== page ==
The average rating for The Best American Poetry 2008 based on 2 reviews is 2.5 stars.
|Review # 1 was written on 2009-02-09 00:00:00|
These things are pretty much damned coming out the gate, since it's impossible to make everyone happy. All in all, I thought this was a fairly solid effort. Poems I loved, poems I hated, but more to like than dislike, with a large grouping under "Meh." Two new poets I liked: Tim Ross ("then let fall your horrible pleasure"), and Erica Dawson("Parallax"). I also liked Ciaran Berry's "Electrocuting an Elephant", and the always wild Frederick Seidel's "Evening Man."
|Review # 2 was written on 2017-02-24 00:00:00|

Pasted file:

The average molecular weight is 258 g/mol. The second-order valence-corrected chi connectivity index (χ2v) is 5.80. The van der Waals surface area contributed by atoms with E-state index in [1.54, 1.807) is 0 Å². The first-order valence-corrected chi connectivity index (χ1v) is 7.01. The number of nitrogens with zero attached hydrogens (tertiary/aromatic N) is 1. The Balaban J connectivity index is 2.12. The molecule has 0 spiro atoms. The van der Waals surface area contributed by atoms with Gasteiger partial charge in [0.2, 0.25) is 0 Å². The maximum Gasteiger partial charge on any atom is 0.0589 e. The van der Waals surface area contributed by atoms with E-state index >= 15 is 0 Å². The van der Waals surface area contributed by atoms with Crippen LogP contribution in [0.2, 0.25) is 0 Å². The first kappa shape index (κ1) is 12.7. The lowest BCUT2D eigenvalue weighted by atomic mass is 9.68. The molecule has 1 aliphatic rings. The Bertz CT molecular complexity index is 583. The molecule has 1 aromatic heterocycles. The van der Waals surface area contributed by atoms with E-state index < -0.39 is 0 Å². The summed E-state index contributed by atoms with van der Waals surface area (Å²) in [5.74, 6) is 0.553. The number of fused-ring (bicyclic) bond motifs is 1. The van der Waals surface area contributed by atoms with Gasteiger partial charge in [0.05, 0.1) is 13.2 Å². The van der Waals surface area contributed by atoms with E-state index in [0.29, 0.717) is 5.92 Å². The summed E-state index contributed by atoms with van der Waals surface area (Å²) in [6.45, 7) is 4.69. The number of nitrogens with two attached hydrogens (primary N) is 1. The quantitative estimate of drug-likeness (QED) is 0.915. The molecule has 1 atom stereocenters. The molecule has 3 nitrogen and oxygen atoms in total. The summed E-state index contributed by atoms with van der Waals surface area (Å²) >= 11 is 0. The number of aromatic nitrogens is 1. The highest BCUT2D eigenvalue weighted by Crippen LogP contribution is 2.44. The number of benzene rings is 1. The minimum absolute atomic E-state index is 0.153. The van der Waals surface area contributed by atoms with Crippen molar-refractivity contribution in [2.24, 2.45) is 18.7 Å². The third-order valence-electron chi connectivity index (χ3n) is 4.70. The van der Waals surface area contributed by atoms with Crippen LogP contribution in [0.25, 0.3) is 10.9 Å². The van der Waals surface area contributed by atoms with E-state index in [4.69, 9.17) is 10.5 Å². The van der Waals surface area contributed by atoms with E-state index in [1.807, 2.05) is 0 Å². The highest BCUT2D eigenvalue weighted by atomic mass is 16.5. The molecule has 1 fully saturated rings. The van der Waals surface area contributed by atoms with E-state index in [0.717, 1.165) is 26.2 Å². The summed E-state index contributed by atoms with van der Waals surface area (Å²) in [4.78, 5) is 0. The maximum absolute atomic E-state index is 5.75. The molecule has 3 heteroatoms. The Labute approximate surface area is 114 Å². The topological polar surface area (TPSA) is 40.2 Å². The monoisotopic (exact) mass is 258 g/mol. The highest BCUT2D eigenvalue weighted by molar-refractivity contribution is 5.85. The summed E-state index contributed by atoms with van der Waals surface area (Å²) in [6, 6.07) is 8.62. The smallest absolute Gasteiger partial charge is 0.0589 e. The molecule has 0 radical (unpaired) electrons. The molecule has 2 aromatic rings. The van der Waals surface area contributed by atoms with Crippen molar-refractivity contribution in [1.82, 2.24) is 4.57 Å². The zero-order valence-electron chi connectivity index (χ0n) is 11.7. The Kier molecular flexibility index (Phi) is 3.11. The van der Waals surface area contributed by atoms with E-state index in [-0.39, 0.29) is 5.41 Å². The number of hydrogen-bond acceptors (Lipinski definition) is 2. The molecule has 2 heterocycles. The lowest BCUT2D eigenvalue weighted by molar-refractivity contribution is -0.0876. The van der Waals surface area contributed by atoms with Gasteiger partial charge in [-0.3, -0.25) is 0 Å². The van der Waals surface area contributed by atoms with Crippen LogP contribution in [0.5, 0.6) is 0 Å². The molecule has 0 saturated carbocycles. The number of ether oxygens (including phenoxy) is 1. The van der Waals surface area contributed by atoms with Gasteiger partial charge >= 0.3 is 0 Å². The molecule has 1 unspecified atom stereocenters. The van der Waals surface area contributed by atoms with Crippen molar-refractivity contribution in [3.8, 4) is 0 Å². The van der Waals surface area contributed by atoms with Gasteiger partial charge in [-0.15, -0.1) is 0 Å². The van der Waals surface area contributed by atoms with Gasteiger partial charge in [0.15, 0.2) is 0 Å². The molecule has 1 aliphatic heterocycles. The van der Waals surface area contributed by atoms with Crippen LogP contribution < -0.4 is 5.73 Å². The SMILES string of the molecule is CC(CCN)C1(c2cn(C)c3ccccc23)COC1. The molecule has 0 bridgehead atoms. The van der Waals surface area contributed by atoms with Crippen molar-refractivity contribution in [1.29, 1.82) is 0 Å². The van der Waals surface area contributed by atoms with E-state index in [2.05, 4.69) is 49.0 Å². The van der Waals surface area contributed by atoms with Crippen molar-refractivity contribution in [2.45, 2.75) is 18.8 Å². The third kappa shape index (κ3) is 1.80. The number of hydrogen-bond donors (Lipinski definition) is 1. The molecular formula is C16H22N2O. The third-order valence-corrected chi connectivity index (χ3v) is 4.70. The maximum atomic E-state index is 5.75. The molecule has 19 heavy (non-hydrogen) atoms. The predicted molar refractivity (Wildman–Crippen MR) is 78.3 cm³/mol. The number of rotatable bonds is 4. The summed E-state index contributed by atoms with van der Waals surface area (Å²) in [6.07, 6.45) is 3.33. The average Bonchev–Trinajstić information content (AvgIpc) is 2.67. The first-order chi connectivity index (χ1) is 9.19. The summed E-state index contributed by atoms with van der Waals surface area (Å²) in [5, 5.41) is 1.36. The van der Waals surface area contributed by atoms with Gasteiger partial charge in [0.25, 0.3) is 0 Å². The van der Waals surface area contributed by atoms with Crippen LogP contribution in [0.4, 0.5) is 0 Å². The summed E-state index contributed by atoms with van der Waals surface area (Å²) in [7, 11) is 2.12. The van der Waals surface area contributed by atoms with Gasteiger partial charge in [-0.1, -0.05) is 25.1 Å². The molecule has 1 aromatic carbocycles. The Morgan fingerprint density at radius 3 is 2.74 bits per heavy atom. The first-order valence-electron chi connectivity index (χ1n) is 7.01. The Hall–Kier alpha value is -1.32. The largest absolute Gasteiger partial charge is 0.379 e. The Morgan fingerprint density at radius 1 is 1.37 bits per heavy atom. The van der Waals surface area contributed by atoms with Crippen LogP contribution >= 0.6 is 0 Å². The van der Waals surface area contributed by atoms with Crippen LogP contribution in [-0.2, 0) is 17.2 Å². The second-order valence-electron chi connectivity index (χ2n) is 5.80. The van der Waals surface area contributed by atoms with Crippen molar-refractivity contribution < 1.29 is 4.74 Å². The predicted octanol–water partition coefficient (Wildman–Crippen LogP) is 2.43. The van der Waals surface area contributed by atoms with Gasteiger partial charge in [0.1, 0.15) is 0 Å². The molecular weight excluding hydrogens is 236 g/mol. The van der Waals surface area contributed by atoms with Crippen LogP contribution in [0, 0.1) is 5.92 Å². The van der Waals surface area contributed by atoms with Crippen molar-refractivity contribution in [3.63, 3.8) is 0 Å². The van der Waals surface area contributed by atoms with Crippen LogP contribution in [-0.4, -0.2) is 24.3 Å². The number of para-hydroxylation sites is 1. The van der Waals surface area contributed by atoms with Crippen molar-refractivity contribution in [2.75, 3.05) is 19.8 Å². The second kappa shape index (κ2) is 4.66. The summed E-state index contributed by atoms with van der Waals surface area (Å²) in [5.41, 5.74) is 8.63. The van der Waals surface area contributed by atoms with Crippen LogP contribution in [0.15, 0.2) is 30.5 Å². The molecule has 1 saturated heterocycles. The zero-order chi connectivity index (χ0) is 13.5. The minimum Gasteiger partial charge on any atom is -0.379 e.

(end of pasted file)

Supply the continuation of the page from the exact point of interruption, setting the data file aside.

Overall, I would give this collection a B- average (technically an 80.8% avg.) as far as the quality of the poems contained. I know that attempting to quantify poetic effect/value is a ridiculous gesture, but I am simply a ridiculous person. Of course, this is purely based off of my own tastes and will not necessarily reflect your average satisfaction rate. I started a mission in October of 2016 to read the entire Best American Poetry series so that I can begin to get a better sense of A) what my taste in poetry is, and B) my own poetic voice. One of the reasons that 2008 gets two stars is because of Charles Wright's lack of responsibility as an editor of a series that claims to represent the Best of American Poetry. Among the editions of the last ten years (2016-2006), BAP 2008 has the most glaring inequality of magazine sources. With 13/75 poems selected from The New Yorker, one publication comprises nearly 18% of the BAP 2008 poems. On top of that, pieces from Poetry make up 7% with 5/75. That makes 25% of an entire BAP year dedicated to just two magazines. My expectation for Best American Poetry is embedded within the title. I expect it to represent the best of American poetry. All of it. The fact that Wright took his editing duties lightly enough to select 13 poems from one magazine is a sign, to me, of not taking on the responsibility that the name Best American Poetry demands. To be clear, I have no intention here of attacking Wright as a poet (I have not read nearly enough of him to weigh in), nor do I have anything against The New Yorker as a publication (they have published some of my absolute favorite writers). I raise this issue out of my concern for the well-being of American Poetry. BAP is, for many readers, their only contact with today's sea of poetry. Year after year, readers rely on BAP's editors to cull their collection from outlets across the nation - not just longstanding East Coast establishments. A simple Google search would prevent smaller state-based poetry publications from getting lost in the shuffle; online magazines would not even require the suspense of delivery. It is easier than ever to find publications (even back in 2007/2008) and there are no excuses for a single magazine to be selected from more than three times. Those who oppose my stance may point out that just because The New Yorker was chosen 13 times doesn't necessarily mean that a New York native or dweller was chosen 13 times. Even if that was entirely true, I would remain concerned about the squandered sales bump that lesser known outlets receive, to some extent, by being included in BAP. If Wright would have stuck to a rule of three poems max per magazine, perhaps ten other lesser-known publications could have benefitted from some BAP recognition. This makes the inequality of this edition not only philosophically troubling but commercially irresponsible. I wish that this were my only concern about Wright's editorial duties, but the very first poem of the collection raised another red flag. Tom Andrews' "Evening Song" is a fairly good poem, but the fact that Andrews also happens to have published a book of essays about the poetry of Charles Wright was a little too convenient for my taste. It is unlikely that Wright was unaware of Andrews and his work before choosing (or seeking out) Andrews' poem for inclusion in BAP 2008. Even if Wright genuinely thought it to be among the best American poetry of the year, the choice still comes off on paper as a disturbing indicator of literary circle jerking and academic pay-to-play. As far as the poems BAP 2008, I am both happily bewildered and reasonably annoyed with the range of pieces and forms that can be considered poetry now. I am by no means a conservative thinker when it comes to art, but I am also somebody who has standards and expectation for what they read and can consider part of a genre. While I read BAP 2008, it became more clear to me than ever that poetry is becoming a dumping ground for whatever doesn't fit easily into another more defined genre like memoir, fiction, etc. Exhibit A: Kate Daniels' "Homage to Calvin Spotswood" I have no problem with the content of Daniels' piece, a provocative reflection on race and degraded/deteriorating humanity. However, I hesitate to call it a poem. The only formal aspect that makes it look vaguely like a poem and not a short story draft are the random line breaks. Read the first sentence and see for yourself: "Because I couldn't bear to go back to the southside of Richmond and the life I had led there - the blaring televisions, the chained up hounds, the cigarettes hissing in ceramic saucers, the not never's, I'm fixin' to's, the ain'ts ' because anything at all was better than that, I took the job." Now with no line breaks: "Because I couldn't bear to go back to the southside of Richmond and the life I had led there - the blaring televisions, the chained up hounds, the cigarettes hissing in ceramic saucers, the not never's, I'm fixin' to's, the ain'ts ' because anything at all was better than that, I took the job." I mean... really. What makes this poetry and not a short story? That I would like to know. If it isn't particularly poetic and if nearly looks like a short story on the page with its long lines, then why not make it one? It would be perfectly fine that way, better even. It is not intention to be a troll here, I am just genuinely curious to find out why this merits consideration as a poem and a not a scrap of prose. Perhaps this is just me being a novice, perhaps I am just curious about an intellectually stimulating question about genre boundaries. In any case, I find it to be an issue worth exploring. Masterpieces (7) Robert Bly, Wanting Sumptuous Heavens Chris Forhan, Rock Polisher W. S. Merwin, A Letter to Su Tong P'o Ron Padgett, Method Patti Smith, Tara Kathryn Starbuck, The Shoe C. K. Williams, Light Masterful (7) James Galvin, Girl Without her Nightgown Bob Hicok, O my pa-pa J.D. McClatchy, Resignation Davis McCombs, The Last Wolf in Edmonson County D. Nurkse, The Gate of Abraham David Young, The Dead from Iraq Dean Young, No Forgiveness Ode Masters Candidates (7) Ralph Angel, Exceptions and Melancholies Moira Egan, Millay Goes Down Louise Glück, Threshing George Kalamars, Francis Ponge Is on Fire Alan Sullivan, Divide and Conquer James Tate, National Security Natasha Trethewey, On Captivity Overall, I would absolutely to highly recommend approx. 28% of the poems contained in this volume.